Mindfulness: the path to a better me, me, me …

2 minute read

The practice actually makes some people more selfish, says science.

Ah, the 1990s: white men with dreadlocks and Om tattoos wearing cheesecloth, smoking Gudang Garam cigarettes, tabla music on the stereo, all in a cloud of Nag Champa incense.

The thickest halo of smugness, the Back Page recalls, was reserved for practitioners of Vipassana meditation – they had to be silent for 10 days, but boy, you’d be hearing about it for weeks.

That carnival of cultural kleptomania may be over, but mindfulness meditation is still ragingly  popular in the stressed-out West, with its promises of inner peace, insight and increased focus.

Now researchers have found a surprise downside in the adoption of such practices within cultures that are typically more individual-focused than the Buddhist cultures where they originated.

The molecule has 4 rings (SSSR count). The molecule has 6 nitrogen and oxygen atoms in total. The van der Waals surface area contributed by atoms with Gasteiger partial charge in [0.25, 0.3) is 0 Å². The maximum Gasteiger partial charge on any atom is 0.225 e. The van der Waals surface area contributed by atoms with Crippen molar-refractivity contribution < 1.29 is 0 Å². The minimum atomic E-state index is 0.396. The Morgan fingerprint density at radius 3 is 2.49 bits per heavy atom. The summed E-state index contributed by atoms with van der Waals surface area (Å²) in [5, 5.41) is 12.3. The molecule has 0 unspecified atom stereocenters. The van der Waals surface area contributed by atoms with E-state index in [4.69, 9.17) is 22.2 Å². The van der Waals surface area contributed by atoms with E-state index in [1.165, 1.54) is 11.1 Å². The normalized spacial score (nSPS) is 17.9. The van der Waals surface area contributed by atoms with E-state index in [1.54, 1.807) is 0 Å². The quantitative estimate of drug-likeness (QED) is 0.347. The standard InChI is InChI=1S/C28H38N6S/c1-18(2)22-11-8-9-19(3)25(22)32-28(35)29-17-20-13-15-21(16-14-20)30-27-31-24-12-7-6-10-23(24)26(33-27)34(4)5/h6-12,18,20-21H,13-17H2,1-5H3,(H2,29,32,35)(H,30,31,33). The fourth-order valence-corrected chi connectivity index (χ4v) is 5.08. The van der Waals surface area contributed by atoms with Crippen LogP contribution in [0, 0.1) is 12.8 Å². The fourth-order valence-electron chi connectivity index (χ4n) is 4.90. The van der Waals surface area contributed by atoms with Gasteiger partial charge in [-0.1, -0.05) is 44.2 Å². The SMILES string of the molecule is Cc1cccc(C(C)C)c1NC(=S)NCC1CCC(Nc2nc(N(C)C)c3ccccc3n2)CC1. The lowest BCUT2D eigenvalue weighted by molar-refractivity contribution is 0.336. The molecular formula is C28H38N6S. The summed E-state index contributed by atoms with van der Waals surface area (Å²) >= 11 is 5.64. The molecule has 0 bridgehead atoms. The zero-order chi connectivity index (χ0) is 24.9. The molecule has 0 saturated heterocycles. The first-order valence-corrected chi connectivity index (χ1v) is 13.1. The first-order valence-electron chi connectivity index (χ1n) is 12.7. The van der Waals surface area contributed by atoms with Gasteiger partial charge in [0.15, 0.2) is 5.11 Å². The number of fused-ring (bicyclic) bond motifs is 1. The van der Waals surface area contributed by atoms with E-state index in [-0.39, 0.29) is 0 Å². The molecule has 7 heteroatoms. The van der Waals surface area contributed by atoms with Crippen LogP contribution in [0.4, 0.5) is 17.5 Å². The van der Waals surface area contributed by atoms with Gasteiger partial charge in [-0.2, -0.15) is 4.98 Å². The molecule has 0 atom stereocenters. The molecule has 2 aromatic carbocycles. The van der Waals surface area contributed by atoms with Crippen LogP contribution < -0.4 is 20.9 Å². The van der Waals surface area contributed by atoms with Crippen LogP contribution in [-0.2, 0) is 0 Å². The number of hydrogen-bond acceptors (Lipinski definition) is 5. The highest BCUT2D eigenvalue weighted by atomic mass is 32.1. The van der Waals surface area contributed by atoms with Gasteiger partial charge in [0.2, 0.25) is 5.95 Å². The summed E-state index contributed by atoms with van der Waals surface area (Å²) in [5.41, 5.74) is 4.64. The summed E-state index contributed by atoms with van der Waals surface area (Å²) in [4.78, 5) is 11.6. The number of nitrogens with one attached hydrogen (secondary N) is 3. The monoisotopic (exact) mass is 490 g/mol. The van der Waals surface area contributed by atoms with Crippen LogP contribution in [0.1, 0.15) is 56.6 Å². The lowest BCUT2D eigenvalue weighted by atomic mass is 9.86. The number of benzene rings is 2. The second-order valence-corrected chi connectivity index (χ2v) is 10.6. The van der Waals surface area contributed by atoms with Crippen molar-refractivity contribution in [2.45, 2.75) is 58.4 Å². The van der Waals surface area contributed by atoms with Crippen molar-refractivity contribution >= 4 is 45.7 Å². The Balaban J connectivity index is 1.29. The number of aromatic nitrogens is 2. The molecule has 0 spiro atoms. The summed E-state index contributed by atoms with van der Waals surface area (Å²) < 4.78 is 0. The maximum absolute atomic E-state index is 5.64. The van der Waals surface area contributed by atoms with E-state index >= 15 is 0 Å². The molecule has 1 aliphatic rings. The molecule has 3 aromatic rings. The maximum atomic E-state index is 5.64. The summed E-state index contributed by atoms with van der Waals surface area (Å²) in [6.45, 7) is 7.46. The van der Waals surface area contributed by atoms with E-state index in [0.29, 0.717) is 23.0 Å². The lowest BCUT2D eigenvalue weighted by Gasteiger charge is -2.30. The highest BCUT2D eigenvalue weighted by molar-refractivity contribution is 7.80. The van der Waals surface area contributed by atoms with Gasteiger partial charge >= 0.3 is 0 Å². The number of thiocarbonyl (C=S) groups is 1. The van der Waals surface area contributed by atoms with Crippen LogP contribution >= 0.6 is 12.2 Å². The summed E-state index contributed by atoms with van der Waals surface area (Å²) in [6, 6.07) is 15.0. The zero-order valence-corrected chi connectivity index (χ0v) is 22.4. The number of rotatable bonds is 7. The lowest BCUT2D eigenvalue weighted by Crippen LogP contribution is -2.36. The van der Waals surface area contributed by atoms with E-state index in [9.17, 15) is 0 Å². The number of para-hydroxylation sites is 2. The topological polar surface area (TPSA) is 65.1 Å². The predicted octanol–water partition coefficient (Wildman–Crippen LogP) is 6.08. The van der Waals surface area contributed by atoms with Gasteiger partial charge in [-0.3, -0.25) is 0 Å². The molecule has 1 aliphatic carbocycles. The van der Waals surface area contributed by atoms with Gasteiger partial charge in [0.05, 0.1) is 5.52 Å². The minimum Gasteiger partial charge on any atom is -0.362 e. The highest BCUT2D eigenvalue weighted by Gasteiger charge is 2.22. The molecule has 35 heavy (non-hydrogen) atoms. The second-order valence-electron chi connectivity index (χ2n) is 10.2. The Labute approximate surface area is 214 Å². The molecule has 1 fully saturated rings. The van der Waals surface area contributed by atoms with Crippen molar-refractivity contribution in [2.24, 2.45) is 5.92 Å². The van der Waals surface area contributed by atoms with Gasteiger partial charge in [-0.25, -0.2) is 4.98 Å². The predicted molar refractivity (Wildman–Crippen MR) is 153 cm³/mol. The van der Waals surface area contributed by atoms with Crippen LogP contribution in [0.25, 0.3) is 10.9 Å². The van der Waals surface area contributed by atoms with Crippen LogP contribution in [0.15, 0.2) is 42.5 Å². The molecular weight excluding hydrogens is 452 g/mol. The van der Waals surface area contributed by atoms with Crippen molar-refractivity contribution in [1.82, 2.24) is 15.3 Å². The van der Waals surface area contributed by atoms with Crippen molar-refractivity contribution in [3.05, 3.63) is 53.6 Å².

The authors of a preprint on psyarxiv say mindfulness, which will soon be a $US2 billion business in the US alone, decreases prosocial behaviour in those who regard themselves as more independent, in contrast with those who see themselves as more interdependent.

That’s according to an experiment in which they had participants perform a mindfulness exercise or a control activity and then offered them the chance to stuff envelopes for a charity fundraising.

They correlated the willingness to do this with the participants’ self-construal as independent or interdependent. Those with independent self-construal in the mindfulness group were less likely to volunteer their time than the controls.

“Consistent with our predictions, mindfulness led to decreased prosocial behavior among those with relatively independent self-construals,” the authors wrote. “It also led to increased prosocial behavior among individuals with both interdependent relational and collective self-construals.”

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